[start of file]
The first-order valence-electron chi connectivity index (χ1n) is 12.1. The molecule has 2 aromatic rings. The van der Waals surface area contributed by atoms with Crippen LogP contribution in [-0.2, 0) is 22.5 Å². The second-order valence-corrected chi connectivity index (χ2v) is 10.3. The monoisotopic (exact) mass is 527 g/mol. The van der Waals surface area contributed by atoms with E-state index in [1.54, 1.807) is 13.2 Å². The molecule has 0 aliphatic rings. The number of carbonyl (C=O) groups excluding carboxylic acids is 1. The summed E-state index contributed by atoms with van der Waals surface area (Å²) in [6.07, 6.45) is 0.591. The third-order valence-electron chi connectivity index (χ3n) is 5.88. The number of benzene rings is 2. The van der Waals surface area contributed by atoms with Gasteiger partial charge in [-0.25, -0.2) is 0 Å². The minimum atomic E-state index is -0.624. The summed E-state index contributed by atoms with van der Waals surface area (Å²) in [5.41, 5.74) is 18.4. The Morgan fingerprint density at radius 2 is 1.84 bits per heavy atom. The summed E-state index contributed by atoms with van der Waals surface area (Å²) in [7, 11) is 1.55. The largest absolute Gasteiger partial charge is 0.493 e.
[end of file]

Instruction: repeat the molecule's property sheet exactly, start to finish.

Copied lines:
The first-order valence-electron chi connectivity index (χ1n) is 12.1. The molecule has 2 aromatic rings. The van der Waals surface area contributed by atoms with Crippen LogP contribution in [-0.2, 0) is 22.5 Å². The second-order valence-corrected chi connectivity index (χ2v) is 10.3. The monoisotopic (exact) mass is 527 g/mol. The van der Waals surface area contributed by atoms with E-state index in [1.54, 1.807) is 13.2 Å². The molecule has 0 aliphatic rings. The number of carbonyl (C=O) groups excluding carboxylic acids is 1. The summed E-state index contributed by atoms with van der Waals surface area (Å²) in [6.07, 6.45) is 0.591. The third-order valence-electron chi connectivity index (χ3n) is 5.88. The number of benzene rings is 2. The van der Waals surface area contributed by atoms with Gasteiger partial charge in [-0.25, -0.2) is 0 Å². The minimum atomic E-state index is -0.624. The summed E-state index contributed by atoms with van der Waals surface area (Å²) in [5.41, 5.74) is 18.4. The Morgan fingerprint density at radius 2 is 1.84 bits per heavy atom. The summed E-state index contributed by atoms with van der Waals surface area (Å²) in [7, 11) is 1.55. The largest absolute Gasteiger partial charge is 0.493 e.